What is the difference between Coding Sequences (CDS) and cDNA?

Are Coding sequences the sequences that is transcribed to mRNA and cDNA in contrast DNA obtained by reverse polymerization of matured mRNA?


2 Answers 2


The difference boils down to UnTranslated Regions. A CDS or coding sequence is the part of a transcript that is actually translated into protein. Therefore a CDS will (almost) always start with an AUG codon and stop at one of the three STOP codons (UAA,UGA,UAG).

The transcript however (note that I am referring to mature transcripts that have already been spliced so introns have been removed) will also contain the UTRs which are not actually translated into protein. A cDNA sequence is derived from the transcript by reverse transcription and will, therefore, also contain the 5' and 3' UTRs. For example, see this schematic diagram of an unspliced transcript:

enter image description here

The CDS of the gene depicted in image above will only contain the ATG, the STOP and the two green regions (exons). The cDNA will contain all that and, in addition, the two UTRs. Of course, both the cDNA and the CDS will not contain the introns.

  • $\begingroup$ Actually, exons include 5' UTR, CDS and 3'UTR. And CDS should not include STOP codon as it's not translated into an amino acid. Your diagram isn't very accurate with where you draw Exon 1 and Exon 2. $\endgroup$
    – olala
    Aug 5, 2016 at 21:42
  • $\begingroup$ @olala that's just a simple diagram to illustrate the existence of UTRs. Yes, of course they are exonic but that is not really relevant here. As for the CDS, no it also includes the stop codon. First because the stops are recognized by specific tRNAs, just like any other codon, and because that's the convention in the field. See, for example, the CDS described here: p53.iarc.fr/p53Sequence.aspx $\endgroup$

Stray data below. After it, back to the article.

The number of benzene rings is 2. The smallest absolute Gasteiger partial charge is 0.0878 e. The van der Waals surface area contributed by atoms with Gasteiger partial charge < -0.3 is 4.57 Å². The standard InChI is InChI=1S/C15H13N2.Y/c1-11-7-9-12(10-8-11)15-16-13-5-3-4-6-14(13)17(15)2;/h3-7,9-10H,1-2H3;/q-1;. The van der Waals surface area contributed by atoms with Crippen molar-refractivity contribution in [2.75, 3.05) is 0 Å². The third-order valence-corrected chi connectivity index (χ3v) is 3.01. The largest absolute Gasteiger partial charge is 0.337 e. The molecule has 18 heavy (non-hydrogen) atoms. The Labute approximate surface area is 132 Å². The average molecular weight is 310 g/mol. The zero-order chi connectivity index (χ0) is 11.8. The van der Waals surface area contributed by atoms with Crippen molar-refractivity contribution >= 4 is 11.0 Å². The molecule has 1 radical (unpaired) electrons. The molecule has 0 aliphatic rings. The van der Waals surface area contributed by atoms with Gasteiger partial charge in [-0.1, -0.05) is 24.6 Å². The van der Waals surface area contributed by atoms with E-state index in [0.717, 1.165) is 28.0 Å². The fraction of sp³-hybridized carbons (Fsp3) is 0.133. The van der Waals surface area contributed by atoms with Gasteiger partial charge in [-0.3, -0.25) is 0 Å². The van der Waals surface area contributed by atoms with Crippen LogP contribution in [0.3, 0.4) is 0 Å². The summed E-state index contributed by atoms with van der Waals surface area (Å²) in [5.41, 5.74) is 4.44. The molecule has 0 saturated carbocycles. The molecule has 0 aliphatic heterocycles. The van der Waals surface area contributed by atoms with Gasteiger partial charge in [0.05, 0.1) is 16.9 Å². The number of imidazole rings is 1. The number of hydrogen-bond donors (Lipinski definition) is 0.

– terdon
    Aug 7, 2016 at 10:37
  • $\begingroup$ i have to disagree on CDS and stop codon. If you look at at GTF format annotations, they listed stop codon separately from CDS, see an example from this post at the bottom of the page: mblab.wustl.edu/GTF22.html, also see this post Istvan's answer biostars.org/p/65162 $\endgroup$
    – olala
    Aug 8, 2016 at 17:12

The definition of coding sequence is, to my mind, a little confusing. It is actually the sequence of DNA in the gene which has the same sequence as the corresponding mRNA (except it has T instead of U). Now, you will often see definitions that say that the coding sequence is the DNA that is transcribed, but this isn't really correct because during transcription the RNA polymerase actually copies (transcribes) the other strand of the DNA (i.e. the one that is complementary to the coding sequence). And I would go one step further and say that the coding sequence excludes introns. You could also refer to the coding strand of the DNA, to encompass the entire transcriptional unit including introns as a way of referring to the strand which carries the coding sequence.

You are correct in your definition of cDNA (except its reverse transcription not reverse polymerisation). The the full-length cDNA sequence for a protein-coding gene will encompass the CDS but, as @terdon points out in his comment, will also include untranslated regions at the 5' and 3' ends.

  • $\begingroup$ so the difference in sequence to a given gene among its CDS and cDNA would be? $\endgroup$
    – Katz
    Nov 8, 2013 at 15:43
  • $\begingroup$ The CDS sequence is not identical to the cDNA sequence. That will only be the case for genes with no UTR regions. $\endgroup$
    – terdon
    Nov 8, 2013 at 17:56
  • $\begingroup$ Yes, @terdon is correct - I'm so protein-oriented I overlooked this. So the cDNA sequence will encompass the CDS. Will add a correction to the answer. $\endgroup$
    – Alan Boyd
    Nov 8, 2013 at 21:14

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